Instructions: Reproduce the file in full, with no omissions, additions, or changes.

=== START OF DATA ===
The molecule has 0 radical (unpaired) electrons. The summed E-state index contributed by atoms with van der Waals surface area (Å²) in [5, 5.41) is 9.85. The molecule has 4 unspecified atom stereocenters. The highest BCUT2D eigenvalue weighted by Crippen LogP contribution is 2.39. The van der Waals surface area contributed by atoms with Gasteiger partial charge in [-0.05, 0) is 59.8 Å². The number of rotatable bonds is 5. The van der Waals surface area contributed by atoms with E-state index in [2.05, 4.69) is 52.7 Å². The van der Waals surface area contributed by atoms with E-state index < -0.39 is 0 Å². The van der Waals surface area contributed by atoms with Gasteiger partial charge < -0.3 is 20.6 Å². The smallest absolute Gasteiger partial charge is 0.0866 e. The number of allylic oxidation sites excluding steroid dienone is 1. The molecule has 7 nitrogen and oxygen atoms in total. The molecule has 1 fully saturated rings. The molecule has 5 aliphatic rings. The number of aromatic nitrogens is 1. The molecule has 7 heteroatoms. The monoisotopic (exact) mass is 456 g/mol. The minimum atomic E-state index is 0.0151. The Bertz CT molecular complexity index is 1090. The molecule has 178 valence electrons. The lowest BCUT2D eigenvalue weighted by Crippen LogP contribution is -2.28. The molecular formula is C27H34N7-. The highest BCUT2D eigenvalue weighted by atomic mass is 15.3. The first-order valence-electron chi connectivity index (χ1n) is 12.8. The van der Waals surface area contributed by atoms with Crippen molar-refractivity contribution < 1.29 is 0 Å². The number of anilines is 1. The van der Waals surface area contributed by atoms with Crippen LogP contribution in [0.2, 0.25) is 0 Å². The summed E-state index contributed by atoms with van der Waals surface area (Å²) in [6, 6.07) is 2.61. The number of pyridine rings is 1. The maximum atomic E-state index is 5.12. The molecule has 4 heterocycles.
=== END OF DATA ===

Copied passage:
The molecule has 0 radical (unpaired) electrons. The summed E-state index contributed by atoms with van der Waals surface area (Å²) in [5, 5.41) is 9.85. The molecule has 4 unspecified atom stereocenters. The highest BCUT2D eigenvalue weighted by Crippen LogP contribution is 2.39. The van der Waals surface area contributed by atoms with Gasteiger partial charge in [-0.05, 0) is 59.8 Å². The number of rotatable bonds is 5. The van der Waals surface area contributed by atoms with E-state index in [2.05, 4.69) is 52.7 Å². The van der Waals surface area contributed by atoms with E-state index < -0.39 is 0 Å². The van der Waals surface area contributed by atoms with Gasteiger partial charge < -0.3 is 20.6 Å². The smallest absolute Gasteiger partial charge is 0.0866 e. The number of allylic oxidation sites excluding steroid dienone is 1. The molecule has 7 nitrogen and oxygen atoms in total. The molecule has 1 fully saturated rings. The molecule has 5 aliphatic rings. The number of aromatic nitrogens is 1. The molecule has 7 heteroatoms. The monoisotopic (exact) mass is 456 g/mol. The minimum atomic E-state index is 0.0151. The Bertz CT molecular complexity index is 1090. The molecule has 178 valence electrons. The lowest BCUT2D eigenvalue weighted by Crippen LogP contribution is -2.28. The molecular formula is C27H34N7-. The highest BCUT2D eigenvalue weighted by atomic mass is 15.3. The first-order valence-electron chi connectivity index (χ1n) is 12.8. The van der Waals surface area contributed by atoms with Crippen molar-refractivity contribution < 1.29 is 0 Å². The number of anilines is 1. The van der Waals surface area contributed by atoms with Crippen LogP contribution in [0.2, 0.25) is 0 Å². The summed E-state index contributed by atoms with van der Waals surface area (Å²) in [6, 6.07) is 2.61. The number of pyridine rings is 1. The maximum atomic E-state index is 5.12. The molecule has 4 heterocycles.